For the first time, said LLoyd, HEPA standards are mentioned in the 21st Century Community Learning Centers (21st CCLC) program guidance, which covers about one in 10 mostly rural and inner-city OST programs. Under the 2015 Elementary & Secondary Education Act, CCLC programs are now allowed to use their federal funds to support a healthy and active lifestyle programming, including nutrition education and structured physical activity programs.
Some form of the HEPA standards have since been included in the OST guidelines of about half the states, but Lloyd estimates that only about 10 percent of the nation’s programs have adopted the standards. The HEPA standards restrict the types of foods provided in after-school programs, limit children’s screen time and promote at least 30 minutes of moderate to vigorous physical activity each day.
Healthy snacks & drinks
In programs that have taken the pledge, gone are the sugary fruit cups, chocolate milk, and fried foods that were popular after-school snacks a few decades ago. “We would get tater tots and mini corndog nuggets,” recalled Hill. “Now we make sure that any grain we offer is whole-grain and milk is 1 percent or nonfat. We always make sure there is fruit or a vegetable, and instead of 5 percent juice, you would get an orange,” he said.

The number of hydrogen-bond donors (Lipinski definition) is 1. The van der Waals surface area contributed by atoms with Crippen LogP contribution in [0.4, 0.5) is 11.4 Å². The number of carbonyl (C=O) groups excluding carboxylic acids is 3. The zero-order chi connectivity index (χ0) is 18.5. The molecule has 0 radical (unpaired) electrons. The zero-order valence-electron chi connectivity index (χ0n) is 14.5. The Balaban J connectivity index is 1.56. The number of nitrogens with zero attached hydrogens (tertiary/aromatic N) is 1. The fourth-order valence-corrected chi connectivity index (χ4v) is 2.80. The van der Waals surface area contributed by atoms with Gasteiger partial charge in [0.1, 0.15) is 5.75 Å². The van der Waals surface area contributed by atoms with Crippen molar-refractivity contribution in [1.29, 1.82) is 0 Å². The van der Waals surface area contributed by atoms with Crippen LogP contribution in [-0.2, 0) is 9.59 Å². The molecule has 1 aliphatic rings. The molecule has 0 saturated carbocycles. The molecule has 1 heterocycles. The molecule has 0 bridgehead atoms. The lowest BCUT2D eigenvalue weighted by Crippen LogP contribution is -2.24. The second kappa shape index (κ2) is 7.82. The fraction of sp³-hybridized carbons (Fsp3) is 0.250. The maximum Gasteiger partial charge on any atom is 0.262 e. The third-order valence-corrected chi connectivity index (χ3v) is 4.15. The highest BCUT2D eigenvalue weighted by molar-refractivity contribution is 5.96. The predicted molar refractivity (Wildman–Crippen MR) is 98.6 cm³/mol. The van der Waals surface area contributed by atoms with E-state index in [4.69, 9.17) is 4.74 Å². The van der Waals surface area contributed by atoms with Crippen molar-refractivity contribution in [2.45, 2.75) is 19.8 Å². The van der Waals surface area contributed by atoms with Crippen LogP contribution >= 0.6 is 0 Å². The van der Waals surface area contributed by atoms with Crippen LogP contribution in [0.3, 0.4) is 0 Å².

Also gone are the hated dodgeball games that traumatized many a child in the name of physical fitness. Hill said that instead of relying on games that target the least athletic kids, he creates programs that involve everyone having fun while they are being active.
“We focus on achievement, not competition” said Hill. “Children can learn to run, throw a ball, catch and move in different patterns. They are able to establish a sense of belonging and build relationships” — all while getting fit, he said. He has also charted progress in their flexibility, speed in a one-mile run, and how many pushups or crunches they can do.
According to Hill, since the games are enjoyable, the kids are more likely to incorporate physical activity into other parts of their lives. “When we give surveys to parents and ask if their kids continue to play [outside of the program], the answer is always yes,” said Hill.
Parents seem to have noticed the changes in the after-school curriculum nationwide, and there’s evidence that they approve. According to the Afterschool Alliance’s “America After 3PM” report, more than 70 percent of parents were satisfied that their children’s after-school programs were offering healthy snacks and beverages.
Low-income, African-American and Hispanic parents were especially likely to agree that after-school programs have a responsibility to provide good food choices for their kids. More than two-thirds of parents surveyed also reported that their child gets at least 30 minutes of physical activity per day.
Studies of the effects of after-school obesity prevention programs show they can have an effect, although it’s not easy holding on to the benefits. A 2011 study of elementary-school children in the southeastern U.S. found that adding 80 minutes per day of physical activity each school day reduced the children’s percentage of body fat and raised their cardiovascular fitness. The only problem? The benefits were lost during the summer.
Standards for healthy eating & physical activity in OST